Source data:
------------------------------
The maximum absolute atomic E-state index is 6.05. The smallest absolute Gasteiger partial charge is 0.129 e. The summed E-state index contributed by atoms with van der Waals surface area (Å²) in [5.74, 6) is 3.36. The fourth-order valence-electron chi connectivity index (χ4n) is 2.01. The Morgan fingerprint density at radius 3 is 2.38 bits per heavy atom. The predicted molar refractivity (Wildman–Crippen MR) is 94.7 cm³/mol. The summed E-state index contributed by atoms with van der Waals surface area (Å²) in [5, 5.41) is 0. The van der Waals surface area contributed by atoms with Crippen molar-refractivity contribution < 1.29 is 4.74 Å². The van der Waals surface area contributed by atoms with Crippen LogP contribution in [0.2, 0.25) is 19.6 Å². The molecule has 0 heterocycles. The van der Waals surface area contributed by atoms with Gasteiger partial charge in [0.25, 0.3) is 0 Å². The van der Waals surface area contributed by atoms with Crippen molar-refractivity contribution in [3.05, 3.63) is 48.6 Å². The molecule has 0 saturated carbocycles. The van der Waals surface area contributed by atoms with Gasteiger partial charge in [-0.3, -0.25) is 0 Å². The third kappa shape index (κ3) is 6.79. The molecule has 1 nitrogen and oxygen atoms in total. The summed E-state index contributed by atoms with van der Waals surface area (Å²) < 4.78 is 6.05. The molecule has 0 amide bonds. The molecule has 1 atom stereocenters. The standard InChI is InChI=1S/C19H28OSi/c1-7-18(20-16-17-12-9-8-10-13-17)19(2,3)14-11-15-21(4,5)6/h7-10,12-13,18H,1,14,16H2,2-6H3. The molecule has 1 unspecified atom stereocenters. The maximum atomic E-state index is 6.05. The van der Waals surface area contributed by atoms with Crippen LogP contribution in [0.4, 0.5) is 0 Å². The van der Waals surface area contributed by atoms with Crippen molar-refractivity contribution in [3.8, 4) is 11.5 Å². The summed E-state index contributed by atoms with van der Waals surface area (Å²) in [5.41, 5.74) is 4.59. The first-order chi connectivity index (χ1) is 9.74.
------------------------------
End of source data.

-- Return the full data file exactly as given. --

The maximum absolute atomic E-state index is 6.05. The smallest absolute Gasteiger partial charge is 0.129 e. The summed E-state index contributed by atoms with van der Waals surface area (Å²) in [5.74, 6) is 3.36. The fourth-order valence-electron chi connectivity index (χ4n) is 2.01. The Morgan fingerprint density at radius 3 is 2.38 bits per heavy atom. The predicted molar refractivity (Wildman–Crippen MR) is 94.7 cm³/mol. The summed E-state index contributed by atoms with van der Waals surface area (Å²) in [5, 5.41) is 0. The van der Waals surface area contributed by atoms with Crippen molar-refractivity contribution < 1.29 is 4.74 Å². The van der Waals surface area contributed by atoms with Crippen LogP contribution in [0.2, 0.25) is 19.6 Å². The molecule has 0 heterocycles. The van der Waals surface area contributed by atoms with Gasteiger partial charge in [0.25, 0.3) is 0 Å². The van der Waals surface area contributed by atoms with Crippen molar-refractivity contribution in [3.05, 3.63) is 48.6 Å². The molecule has 0 saturated carbocycles. The van der Waals surface area contributed by atoms with Gasteiger partial charge in [-0.3, -0.25) is 0 Å². The third kappa shape index (κ3) is 6.79. The molecule has 1 nitrogen and oxygen atoms in total. The summed E-state index contributed by atoms with van der Waals surface area (Å²) < 4.78 is 6.05. The molecule has 0 amide bonds. The molecule has 1 atom stereocenters. The standard InChI is InChI=1S/C19H28OSi/c1-7-18(20-16-17-12-9-8-10-13-17)19(2,3)14-11-15-21(4,5)6/h7-10,12-13,18H,1,14,16H2,2-6H3. The molecule has 1 unspecified atom stereocenters. The maximum atomic E-state index is 6.05. The van der Waals surface area contributed by atoms with Crippen LogP contribution in [0.4, 0.5) is 0 Å². The van der Waals surface area contributed by atoms with Crippen molar-refractivity contribution in [3.8, 4) is 11.5 Å². The summed E-state index contributed by atoms with van der Waals surface area (Å²) in [5.41, 5.74) is 4.59. The first-order chi connectivity index (χ1) is 9.74.